The Strip District is a neighborhood that appears to be in a state of constant flux. Modern office complexes like The Yards (the nickname for the Strip from many moons ago) house businesses like Bosch and Target’s corporate wing. They’re nestled in with upscale housing like the Cork Factory. Uber has a complex down in the Strip for their self-driving car unit.
The Strip District also has the old, grimy mainstay businesses that populate Penn and Smallman, the main commercial sector of the Strip District. Wholey’s, Sunseri’s, Penn Mac, and the like are a stone’s throw from new trendy restaurants. So no matter if a business is relatively new or relatively old, they’re open and contributing to making the Strip District the exciting hub of activity that it is today.
For the majority of people that drive down to the Strip, the main parking areas are along Smallman Street, either in front of the old Produce Terminal Station or in the rear of the building in the massive open air lots. Those people then make their way on foot via Smallman to Penn for most of their shopping. When they’re on Smallman, though, for years people have been greeted by vacant properties that are occupying prime retail real estate on Smallman — one at 1806 Pike Street (the very old name for the side street, but it’s located at the intersection of 19th and Smallman) and one at 1900 Smallman. Having these businesses be vacant for so long in such a vibrant area is like walking around with spinach stuck in your teeth — it’s not a great way to greet people.
As per the Allegheny County assessment page, the property at 1806 Pike, home for a short time to the restaurant called Carhops (as indicated by the signage still remaining in place) is owned by the Pennsylvania Macaroni Company. They bought it in 2006 for $350,000 from two gentlemen named August Galluse and Paul Crisanti. As per the 2017 assessment, it is currently valued at $211,900, so theoretically they’re underwater on it. However, I think they could easily make that original purchase price back, especially if the Produce Terminal gets re-developed as discussed. I can’t say that Penn Mac has been holding out on doing something with this property for the past 11 years in anticipation of making a windfall when the Produce Terminal gets renovated; that would be giving them way too much credit and visionary foresight.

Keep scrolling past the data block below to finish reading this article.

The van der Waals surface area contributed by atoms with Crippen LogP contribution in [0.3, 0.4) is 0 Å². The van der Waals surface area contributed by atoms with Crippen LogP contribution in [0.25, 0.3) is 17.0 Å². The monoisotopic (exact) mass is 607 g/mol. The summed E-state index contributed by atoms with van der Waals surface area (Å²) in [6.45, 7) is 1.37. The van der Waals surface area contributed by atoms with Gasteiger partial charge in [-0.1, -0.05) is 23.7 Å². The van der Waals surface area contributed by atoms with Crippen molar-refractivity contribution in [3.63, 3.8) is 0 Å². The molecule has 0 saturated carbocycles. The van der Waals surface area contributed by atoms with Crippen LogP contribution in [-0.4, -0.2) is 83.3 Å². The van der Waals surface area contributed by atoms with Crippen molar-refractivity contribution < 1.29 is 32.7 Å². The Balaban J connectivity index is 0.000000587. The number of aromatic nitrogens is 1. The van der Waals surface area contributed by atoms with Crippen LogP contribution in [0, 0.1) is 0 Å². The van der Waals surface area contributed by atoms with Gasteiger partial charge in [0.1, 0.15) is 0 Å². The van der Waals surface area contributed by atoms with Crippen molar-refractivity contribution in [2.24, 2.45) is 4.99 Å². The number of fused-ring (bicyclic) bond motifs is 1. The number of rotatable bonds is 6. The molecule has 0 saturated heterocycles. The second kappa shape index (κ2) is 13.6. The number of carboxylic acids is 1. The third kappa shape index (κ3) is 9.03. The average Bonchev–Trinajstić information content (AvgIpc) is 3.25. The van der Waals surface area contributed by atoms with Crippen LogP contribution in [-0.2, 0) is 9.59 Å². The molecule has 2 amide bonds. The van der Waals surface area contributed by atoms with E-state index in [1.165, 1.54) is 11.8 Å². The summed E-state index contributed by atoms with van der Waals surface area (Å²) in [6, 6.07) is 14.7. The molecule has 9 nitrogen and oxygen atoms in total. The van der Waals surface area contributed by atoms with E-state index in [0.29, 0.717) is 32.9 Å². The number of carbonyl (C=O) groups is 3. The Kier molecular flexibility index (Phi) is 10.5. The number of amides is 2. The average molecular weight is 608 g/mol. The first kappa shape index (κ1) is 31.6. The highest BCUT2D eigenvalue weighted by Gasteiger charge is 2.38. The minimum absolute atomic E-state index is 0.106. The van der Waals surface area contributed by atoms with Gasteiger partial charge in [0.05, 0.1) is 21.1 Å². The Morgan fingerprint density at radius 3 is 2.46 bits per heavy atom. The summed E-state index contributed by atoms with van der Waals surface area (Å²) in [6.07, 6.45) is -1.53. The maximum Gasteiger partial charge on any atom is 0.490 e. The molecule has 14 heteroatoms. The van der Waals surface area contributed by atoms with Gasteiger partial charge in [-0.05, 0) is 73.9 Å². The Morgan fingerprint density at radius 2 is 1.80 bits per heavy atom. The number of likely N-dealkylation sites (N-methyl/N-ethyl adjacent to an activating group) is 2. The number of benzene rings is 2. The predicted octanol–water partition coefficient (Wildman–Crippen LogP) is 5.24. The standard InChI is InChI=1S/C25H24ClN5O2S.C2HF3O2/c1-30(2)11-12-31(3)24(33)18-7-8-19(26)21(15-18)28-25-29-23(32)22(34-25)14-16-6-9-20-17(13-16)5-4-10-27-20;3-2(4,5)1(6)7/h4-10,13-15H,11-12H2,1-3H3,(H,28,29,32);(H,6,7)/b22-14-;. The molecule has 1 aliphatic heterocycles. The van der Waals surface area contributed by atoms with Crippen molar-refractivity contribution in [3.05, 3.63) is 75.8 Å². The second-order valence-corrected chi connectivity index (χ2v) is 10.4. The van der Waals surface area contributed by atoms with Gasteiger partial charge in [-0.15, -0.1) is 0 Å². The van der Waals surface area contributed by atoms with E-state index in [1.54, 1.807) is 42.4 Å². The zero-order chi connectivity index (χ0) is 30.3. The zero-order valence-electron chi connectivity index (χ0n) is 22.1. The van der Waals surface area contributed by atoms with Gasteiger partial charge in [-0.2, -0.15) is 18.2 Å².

The Point of Pittsburgh reached out to the Penn Mac company via email for any comment they may have on their plans for this property, but did not receive a response.
Likewise, the property at 1900 Smallman has been vastly underutilized for many years. Some businesses have popped in along Smallman Street, but have been either transient in nature or not the types you would think could occupy this prime section in the center of Smallman. This property was purchased by Mantia Digirolamo Properties LP back in 2008, but it was a paper transaction for $1, as it was purchased from Maurice A. Mantia to create the Limited Partnership. This property is valued at $1.26M by the same 2017 Allegheny County assessment.
The Point of Pittsburgh reached out to one of the members of the Limited Partnership, August Mantia, via letter for any comment they may have on their plans, but also did not receive a response.
This is America and you can’t force someone to develop a piece of property. But it appears as if both of these entities are acting as absentee landlords willing to let their prime real estate decay outwardly in lieu of installing a viable business. With the amount of time that has transpired during their respective ownerships, it’s most likely that nothing will be done until the Produce Terminal itself is re-purposed. This is especially disconcerting considering that one of the property owners, Pennsylvania Macaroni Company, is such a stalwart business on Penn Avenue. You would think they’d have the best interests of the Strip District at heart.